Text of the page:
Next episode looks reeeally interesting.

    I’m glad Kang-jin’s flaws are being enhanced here, if anything, we know this couple can’t communicate with each other, that’s always been their problem. They were too independant and headstrong and took mammoth problems upon themselves in order to ultimately protect the other. That’s exactly where their faults lie.

    They really cannot die! Or end up not being together. Hope not! *winces*

  33. 33 amyra

    your insights are always refreshing Sarah. Its what I look forward to read when I was reading ur recaps…

    “one can’t act for one’s own happiness in a vacuum. Ripple effect. Often, one person’s happiness ends up harming another’s, not on purpose but just because relationships are complicated. It’s not about one evil person wrecking everyone else’s lives”

    “we’re talking in terms of debts and sins against loved ones, the currency being guilt. It’s like a complicated math problem where you’re trying to barter with uneven bills — there’s no way to even the score perfectly. Someone’s always paying too much or being shortchanged”

  34. 34 dorayaki

    While I understand Kang-jin is trying to “atone for his sins”, I do think that the writers are taking things a bit too far. It’s entirely unrealistic for someone to live as someone else for such a long period of time. Also, I didn’t like how the writers didn’t seem to take into account the three-year-gap in terms of Jiwan and Kangjin’s relationship — it was like Ji-wan was only beginning to address the issue three years later (i.e. she was only starting to get angry and be all difficult THREE YEARS AFTER), which wouldn’t make sense for her character or any other normal person either. THAT SAID, I am aware that most drama series exaggerate things a lot and aren’t supposed to depict real life to a tee.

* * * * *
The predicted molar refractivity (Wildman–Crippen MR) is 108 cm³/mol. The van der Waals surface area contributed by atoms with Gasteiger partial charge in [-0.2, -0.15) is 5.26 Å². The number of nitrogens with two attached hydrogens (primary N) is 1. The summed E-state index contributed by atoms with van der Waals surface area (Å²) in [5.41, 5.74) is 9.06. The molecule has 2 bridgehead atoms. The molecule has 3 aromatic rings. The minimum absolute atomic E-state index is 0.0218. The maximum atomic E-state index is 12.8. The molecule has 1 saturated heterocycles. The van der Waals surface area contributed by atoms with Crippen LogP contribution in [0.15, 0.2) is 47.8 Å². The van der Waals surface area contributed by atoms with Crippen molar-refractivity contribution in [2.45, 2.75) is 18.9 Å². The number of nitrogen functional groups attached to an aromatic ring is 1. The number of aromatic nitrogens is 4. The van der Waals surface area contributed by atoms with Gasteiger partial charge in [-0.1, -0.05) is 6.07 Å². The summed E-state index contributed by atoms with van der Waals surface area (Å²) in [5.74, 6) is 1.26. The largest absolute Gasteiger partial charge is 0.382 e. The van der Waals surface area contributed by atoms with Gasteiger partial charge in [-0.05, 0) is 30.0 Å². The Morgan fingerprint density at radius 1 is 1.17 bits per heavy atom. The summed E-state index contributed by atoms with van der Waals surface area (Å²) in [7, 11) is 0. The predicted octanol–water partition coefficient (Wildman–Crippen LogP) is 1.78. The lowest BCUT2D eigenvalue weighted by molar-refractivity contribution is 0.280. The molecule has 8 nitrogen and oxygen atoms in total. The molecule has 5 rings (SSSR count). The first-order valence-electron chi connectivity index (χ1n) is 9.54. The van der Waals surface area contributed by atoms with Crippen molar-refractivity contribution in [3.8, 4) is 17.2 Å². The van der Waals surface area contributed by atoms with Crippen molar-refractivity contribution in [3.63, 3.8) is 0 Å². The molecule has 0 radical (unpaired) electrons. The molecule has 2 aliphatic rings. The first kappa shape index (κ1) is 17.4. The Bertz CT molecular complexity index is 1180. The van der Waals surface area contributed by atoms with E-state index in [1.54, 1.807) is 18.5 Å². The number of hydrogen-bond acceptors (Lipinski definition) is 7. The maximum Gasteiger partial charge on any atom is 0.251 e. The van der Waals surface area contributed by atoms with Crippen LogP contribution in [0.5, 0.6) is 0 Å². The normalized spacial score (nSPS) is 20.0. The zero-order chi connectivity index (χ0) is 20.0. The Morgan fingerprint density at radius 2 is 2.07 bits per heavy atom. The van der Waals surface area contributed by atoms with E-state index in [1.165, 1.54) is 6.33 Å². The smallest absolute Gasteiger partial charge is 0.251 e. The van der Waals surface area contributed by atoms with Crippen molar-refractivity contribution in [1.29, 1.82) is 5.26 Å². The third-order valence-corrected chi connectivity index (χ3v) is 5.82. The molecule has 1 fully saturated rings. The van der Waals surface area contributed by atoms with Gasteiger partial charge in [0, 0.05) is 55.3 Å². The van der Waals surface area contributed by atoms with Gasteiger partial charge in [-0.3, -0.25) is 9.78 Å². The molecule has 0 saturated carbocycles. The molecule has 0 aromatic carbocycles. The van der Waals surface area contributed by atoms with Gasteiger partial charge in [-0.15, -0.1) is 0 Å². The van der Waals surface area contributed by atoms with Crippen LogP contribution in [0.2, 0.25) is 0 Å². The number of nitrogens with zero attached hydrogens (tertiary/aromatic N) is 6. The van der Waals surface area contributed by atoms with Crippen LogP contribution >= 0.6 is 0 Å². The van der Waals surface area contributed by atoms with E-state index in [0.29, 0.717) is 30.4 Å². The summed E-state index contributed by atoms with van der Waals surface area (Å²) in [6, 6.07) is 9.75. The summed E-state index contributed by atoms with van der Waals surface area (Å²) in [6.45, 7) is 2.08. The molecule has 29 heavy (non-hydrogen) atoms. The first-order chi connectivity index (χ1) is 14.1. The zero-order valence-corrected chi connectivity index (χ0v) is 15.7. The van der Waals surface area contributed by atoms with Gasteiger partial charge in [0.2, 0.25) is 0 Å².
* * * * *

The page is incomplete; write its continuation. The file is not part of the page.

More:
This episode was especially painful to watch after that few minutes of happiness in Episode 10, but I felt that Woo Jung shone the most here compared to the rest of the series. Her whole speech about how Kang-jin and Ji-wan are idiots was one of the most amazing parts of the episode for me. Of course, Go Soo is brilliant as always, especially in the opening scene when his voice wavered as he accepted Yoon Seuk’s crazy request.

    All those aside, I was most impressed with Han Ye-Seul, surprisingly! I think that she can be quite awkward during happy moments (re: Episode 10), but she handles the whole anger+heartbreak+forced-smile dynamic very well. I’m hoping to see more good acting from her in the next few episodes.

  35. 35 mie

    This drama definitely headed in a direction I didn’t expect. I did wonder how they would fill the remaining 5 episodes with more angst separating the main couple – and then they throw this Youngsook-is-crazy curveball. Like others, my first impulse was that Young-sook was faking it, but it makes no sense that she’d insist KJ is JY when she loves JY so much. I don’t think she’d ever willingly want to “replace” her son. And plus, the way she looked at him midst the fire makes me think that perhaps right as she was about to “lose her mind” the last face she saw was KJ’s and so it’s forever imprinted in her mind, in a way.

    I am loving Woojung’s character. In a way, she’s what I hoped adult JW would be – a bit brash but always honest to her feelings. I love that she has returned to KJ’s side but isn’t there to necessarily want him for herself. She has enough sympathy within to feel pity for the two mains, and I feel that if there wasn’t KJ in the middle, the two girls would be great friends (same with TJ and KJ and that’s what I like about this love square).